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CSBG Archive

I Saw It Advertised One Day #2

This is the second in a series (of indefinite length and regularity) of pieces looking at advertisements in comic books over the decades that amused me for whatever reason. In each installment, we’ll take a look at three ads!
Here is an archive of all installments of this feature.

Enjoy!

In keeping with the Butterfinger ad from the first installment, let’s take a look at another Curtiss candy product from that same year (1941) that further demonstrates the inane beneficial claims of dextrose.

I’ll give you a little history recap first, though. Dextrose is a name for one form of glucose that is derived from corn. Glucose is basically sugar. In the 1930s, when dextrose was developed, food companies just wanted to call it sugar, but the beet sugar and cane sugar companies successfully convinced the government (through a major lawsuit in 1940) to differentiate dextrose from “real” sugar, which WAS different, in the sense that cane and beat sugar were a compound of glucose and fructose, while dextrose was pretty much entirely glucose (and as commenter Mary Warner points out, it is interesting to note that modern-day corn sugar now has gone dramatically the OTHER direction, nearly half fructose/half glucose). So if you wanted to use dextrose in your product, you had to SAY you were using dextrose. You couldn’t just call it sugar. So companies, naturally, had to figure out a way of making dextrose sound GOOD, so the way they did so was to stress the fact that dextrose/glucose is, in fact, used as an energy source in humans (which is true).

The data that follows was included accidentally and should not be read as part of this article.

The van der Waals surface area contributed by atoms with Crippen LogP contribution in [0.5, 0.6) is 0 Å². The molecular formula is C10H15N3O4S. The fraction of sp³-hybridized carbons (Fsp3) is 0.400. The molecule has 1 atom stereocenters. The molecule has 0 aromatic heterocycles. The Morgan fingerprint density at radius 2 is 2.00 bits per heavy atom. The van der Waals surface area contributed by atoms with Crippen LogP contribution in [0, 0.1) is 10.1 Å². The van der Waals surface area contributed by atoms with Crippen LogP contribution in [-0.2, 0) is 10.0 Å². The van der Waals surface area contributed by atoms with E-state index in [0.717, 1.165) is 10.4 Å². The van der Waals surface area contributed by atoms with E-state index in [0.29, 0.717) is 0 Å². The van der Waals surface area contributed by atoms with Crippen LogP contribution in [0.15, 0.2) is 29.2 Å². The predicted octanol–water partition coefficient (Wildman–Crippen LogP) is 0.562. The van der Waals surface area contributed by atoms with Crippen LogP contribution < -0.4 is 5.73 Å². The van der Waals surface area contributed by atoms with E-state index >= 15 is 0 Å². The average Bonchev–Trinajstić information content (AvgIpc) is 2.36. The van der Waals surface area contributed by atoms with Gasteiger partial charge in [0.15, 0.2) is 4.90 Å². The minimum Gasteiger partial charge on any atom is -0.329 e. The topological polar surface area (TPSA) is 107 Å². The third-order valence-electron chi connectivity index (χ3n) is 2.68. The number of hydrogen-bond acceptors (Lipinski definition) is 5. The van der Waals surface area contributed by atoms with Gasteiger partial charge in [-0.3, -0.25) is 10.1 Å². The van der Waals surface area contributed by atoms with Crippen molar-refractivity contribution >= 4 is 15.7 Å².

So that led to Curtiss making a large series of ads where they stressed the energy effects of dextrose, even creating a cartoon spokesman called “N.R.G.” to promote how much energy dextrose gave you.

You saw in the first installment of I Saw It Advertised One Day how Curtiss pushed Butterfinger as something to give kids energy, but today we look at a Baby Ruth ad that goes even further with the nonsensical buzzwords, along with an endorsement of the coach of the New York Football Giants!!!

“Real Dextrose food-energy sugar”?!?! What the heck?!!?

I’m also quite sure that that Steve Owen came up with his quote all on his own.

I love this mid-70s ad from Wayne School because it just doesn’t give a crap.

“Listen, buddy, if you want to graduate high school, let us know. If not, then don’t. We’re not going to bother with any so-called ‘graphics’. Let’s be real, if you haven’t graduated high school yet and are inspired to do so by a comic book ad, you’re probably pretty desperate and don’t really need convincing from us.”

Finally, I dig this 2003 X-Men food products ad for a few reasons…

1. Super Sour Jubes just sounds insane

2. Around this time, Marvel insisted on Wolverine looking the same in all their titles (which really sort of screwed with what Morrison was doing in New X-Men at the time) so that they could have a consistent look for their licensed products. However, if you look at the packages, he has different costumes on each product ANYways!

3. Just the general silliness of seeing Wolverine brand bite size crisps and you know, the very concept of “x-treme snacks.”